Foreign viewers at the Cannes premiere of Moneyboys (金錢男孩) may not have noticed the glaring incongruities that persist through the movie, but Taiwanese viewers certainly will. They’re apparent to the point that it’s difficult to enjoy the movie.
First of all, the entire film is obviously shot in Taiwan, but the plot is set in fictional locales in southern China, with most secondary characters, passersby and television announcers speaking in Beijing-accented Mandarin.
This melancholy tale revolves around gay sex workers in China and the unique challenges they face, especially regarding traditional expectations, including marriage, and the large-scale rural-to-urban migration of young people. This is an interesting topic, as it’s taboo in China and significantly different from the LGBTQ situation in Taiwan. Shooting it in Taiwan was probably a way for this story to be told, as Chinese authorities do not welcome films depicting overt homosexuality. And it’s quite explicit in Moneyboys, especially the sex scenes.
Photo courtesy of Cola Films
Which brings us to the second problem. Given the tensions between Taipei and Beijing, it might raise a few eyebrows for Taiwanese to see their homeland portrayed as part of China. Politics aside, however, CB Yi, the Chinese-Austrian director who is using a pseudonym for fear of reprisals against relatives still living in China, has made some other questionable decisions.
Take language, for example. Despite his superb acting, which earned him a Golden Horse nomination, Taiwanese lead actor Kai Ko (柯震東) delivers his lines as A-fei in an unnatural Mandarin accent, while using vocabulary that’s more common in China. So does the other Taiwanese principal actor, JC Lin (林哲熹), who portrays A-fei’s former lover Xiao-lai.
This just scratches the surface of the linguistic trainwreck. At one point, A-fei returns to his home village, where everyone speaks Hoklo (also known as Taiwanese) — except for his father and childhood friend A-long (Bai Yufan, 白宇帆), both of whom inexplicably speak with strong Beijing accents and obviously cannot speak the local tongue. This is just sloppy, especially since A-long eventually takes on a significant role in the film.
Photo courtesy of Cola Films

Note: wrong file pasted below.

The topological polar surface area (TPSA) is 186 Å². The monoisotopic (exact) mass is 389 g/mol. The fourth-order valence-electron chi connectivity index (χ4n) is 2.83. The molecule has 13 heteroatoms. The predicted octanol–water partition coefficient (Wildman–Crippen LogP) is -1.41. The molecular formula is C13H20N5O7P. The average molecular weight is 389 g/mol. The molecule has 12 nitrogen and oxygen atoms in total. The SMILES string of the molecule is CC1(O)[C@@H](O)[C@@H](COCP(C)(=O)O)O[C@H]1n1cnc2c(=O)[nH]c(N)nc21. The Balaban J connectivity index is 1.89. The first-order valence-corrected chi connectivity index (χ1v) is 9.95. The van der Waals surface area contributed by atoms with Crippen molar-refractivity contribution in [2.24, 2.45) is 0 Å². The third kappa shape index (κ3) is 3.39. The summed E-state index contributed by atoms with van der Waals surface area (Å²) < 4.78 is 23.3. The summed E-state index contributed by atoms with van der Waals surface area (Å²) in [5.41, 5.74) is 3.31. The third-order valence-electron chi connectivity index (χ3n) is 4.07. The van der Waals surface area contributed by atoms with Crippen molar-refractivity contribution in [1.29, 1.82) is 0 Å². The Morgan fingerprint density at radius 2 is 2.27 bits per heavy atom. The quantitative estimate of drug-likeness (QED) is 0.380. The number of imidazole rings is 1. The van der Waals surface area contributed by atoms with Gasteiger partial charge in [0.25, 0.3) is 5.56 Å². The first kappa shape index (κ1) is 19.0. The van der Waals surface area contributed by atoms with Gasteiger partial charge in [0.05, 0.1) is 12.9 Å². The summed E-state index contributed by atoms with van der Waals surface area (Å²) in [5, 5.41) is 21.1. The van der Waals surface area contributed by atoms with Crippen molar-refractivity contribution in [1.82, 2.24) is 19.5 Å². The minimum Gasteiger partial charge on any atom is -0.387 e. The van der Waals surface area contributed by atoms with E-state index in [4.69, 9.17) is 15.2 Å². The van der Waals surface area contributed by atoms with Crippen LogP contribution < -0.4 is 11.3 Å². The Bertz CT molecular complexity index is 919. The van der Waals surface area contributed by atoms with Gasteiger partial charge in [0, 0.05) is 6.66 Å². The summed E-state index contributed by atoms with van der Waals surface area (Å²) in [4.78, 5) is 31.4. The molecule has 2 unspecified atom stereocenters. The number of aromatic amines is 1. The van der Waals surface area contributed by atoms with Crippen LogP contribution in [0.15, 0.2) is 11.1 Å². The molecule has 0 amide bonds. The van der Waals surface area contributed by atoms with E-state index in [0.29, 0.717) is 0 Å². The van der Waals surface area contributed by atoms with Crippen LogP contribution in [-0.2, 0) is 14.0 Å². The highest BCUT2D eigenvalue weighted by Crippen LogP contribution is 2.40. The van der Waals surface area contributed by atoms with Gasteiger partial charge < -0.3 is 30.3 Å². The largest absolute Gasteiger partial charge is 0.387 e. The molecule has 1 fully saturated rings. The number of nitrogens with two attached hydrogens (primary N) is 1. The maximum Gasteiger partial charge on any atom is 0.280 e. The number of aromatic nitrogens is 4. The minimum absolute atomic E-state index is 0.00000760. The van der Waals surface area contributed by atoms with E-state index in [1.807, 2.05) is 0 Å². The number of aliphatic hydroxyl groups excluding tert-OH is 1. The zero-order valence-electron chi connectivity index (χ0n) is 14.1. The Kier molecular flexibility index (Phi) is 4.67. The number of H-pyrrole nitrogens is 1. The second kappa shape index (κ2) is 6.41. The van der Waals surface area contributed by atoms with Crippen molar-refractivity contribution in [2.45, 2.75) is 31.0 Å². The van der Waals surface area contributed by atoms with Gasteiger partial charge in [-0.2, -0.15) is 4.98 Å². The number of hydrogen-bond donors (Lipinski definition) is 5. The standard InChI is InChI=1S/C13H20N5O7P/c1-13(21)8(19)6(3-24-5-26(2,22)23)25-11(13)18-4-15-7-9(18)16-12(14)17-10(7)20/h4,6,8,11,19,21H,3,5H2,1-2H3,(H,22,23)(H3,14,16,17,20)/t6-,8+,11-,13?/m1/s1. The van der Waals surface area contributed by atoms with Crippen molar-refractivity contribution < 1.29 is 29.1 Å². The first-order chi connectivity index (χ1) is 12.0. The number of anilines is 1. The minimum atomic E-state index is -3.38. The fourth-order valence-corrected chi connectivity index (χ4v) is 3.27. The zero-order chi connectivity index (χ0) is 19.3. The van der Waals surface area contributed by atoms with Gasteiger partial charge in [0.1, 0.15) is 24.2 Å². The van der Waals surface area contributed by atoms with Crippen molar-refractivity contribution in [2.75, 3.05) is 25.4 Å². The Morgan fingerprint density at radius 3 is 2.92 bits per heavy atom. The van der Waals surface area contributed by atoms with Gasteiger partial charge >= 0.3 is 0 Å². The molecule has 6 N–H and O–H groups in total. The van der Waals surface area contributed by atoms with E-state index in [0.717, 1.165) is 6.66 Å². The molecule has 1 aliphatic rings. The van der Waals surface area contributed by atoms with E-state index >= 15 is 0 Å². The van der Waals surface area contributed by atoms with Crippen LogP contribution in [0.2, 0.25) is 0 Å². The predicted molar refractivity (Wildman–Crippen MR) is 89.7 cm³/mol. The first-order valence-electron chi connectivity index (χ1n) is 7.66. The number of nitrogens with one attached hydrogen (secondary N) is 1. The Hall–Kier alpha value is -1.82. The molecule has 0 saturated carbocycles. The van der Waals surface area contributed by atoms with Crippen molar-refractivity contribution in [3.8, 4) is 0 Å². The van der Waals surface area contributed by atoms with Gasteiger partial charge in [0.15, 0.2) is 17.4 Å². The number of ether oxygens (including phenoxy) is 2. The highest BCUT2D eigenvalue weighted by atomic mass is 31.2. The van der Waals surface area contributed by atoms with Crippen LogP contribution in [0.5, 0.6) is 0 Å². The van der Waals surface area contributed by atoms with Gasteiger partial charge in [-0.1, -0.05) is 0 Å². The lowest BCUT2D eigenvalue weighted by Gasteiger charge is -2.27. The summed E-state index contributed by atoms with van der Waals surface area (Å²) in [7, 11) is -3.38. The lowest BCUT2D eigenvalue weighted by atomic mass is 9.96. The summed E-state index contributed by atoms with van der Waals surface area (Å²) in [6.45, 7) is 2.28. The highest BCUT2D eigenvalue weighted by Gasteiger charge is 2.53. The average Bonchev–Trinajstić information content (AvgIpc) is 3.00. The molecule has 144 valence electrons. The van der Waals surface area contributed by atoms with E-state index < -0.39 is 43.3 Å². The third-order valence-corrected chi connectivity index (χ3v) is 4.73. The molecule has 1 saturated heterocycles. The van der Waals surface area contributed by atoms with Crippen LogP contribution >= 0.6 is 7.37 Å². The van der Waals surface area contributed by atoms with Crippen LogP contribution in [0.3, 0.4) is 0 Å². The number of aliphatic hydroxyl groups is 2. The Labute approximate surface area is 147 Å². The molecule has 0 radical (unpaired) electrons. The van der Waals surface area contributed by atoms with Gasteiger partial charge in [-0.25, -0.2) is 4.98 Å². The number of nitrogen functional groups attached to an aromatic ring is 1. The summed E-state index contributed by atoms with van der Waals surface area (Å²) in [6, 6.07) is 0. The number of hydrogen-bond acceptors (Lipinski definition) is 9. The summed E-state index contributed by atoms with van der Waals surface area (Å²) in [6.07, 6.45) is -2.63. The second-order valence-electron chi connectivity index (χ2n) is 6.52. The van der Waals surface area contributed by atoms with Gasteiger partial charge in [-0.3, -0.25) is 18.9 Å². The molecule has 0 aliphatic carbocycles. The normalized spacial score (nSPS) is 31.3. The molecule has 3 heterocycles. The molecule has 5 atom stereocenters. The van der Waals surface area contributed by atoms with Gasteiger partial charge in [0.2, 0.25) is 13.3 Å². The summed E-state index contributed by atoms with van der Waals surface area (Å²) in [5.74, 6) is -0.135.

Perhaps A-fei’s father moved to the village later in life, but it is simply not believable that two people of the same generation from the same village speak with radically different accents.
The city that A-fei lives in feels like Taiwan at one moment and China in another; one simply can’t just package one as another as the scenery and atmosphere in the two places are markedly different. It doesn’t take much to realize that the street scenes are in Taipei and Keelung, with landmarks that give the exact locations away. Adding Beijing-accented background chatter simply does not cut it. Yi has more control over the shiny indoor bars, traditional gardens and other interior scenes that feel very much like China.
All of this wouldn’t be a problem if the target audience was purely Western, especially when the highly stylized Eastern aesthetics and cinematography are amped up to accentuate the foreignness of the settings. But especially as a co-Taiwanese production, these issues should have been considered more carefully.
Anyhow, Ko should still be praised for his intense and heartfelt performance as a complex character who is torn between worlds. He toils in risky, illicit work to support his family back home, but they shun him due to the rumors of what he does. He starts a relationship with A-long, but cannot forget his former lover Xiao-lai, a gay man now married with children — a phenomenon in China that has gained much attention in recent years. Ko struggles between his work and his emotional needs, especially for romance, and seemingly engages in self-sabotage.
Bai also holds his own as the more idealistic, playful counterpart to Ko, and the two have great chemistry and pretty much carry the film.
Despite its bright color palette and bursts of energy, however, Moneyboys is more of a contemplative, drawn-out affair that dives deep into the psyche of a character stuck in a world that he struggles to thrive in. In a vacuum, it’s a decent effort that provides a narrow yet empathetic look at a subject seldom discussed in China. Still, the aforementioned distractions are too much to bear.
Directed by: CB Yi
Starring: Kai Ko (柯震東) as A-fei, Bai Yufan (白宇帆) as A-long, JC Lin (林哲熹) as Xiao-lai
Languages: Mandarin and Taiwanese with English and Chinese subtitles
Running time: 120 minutes
Taiwan release: In theaters
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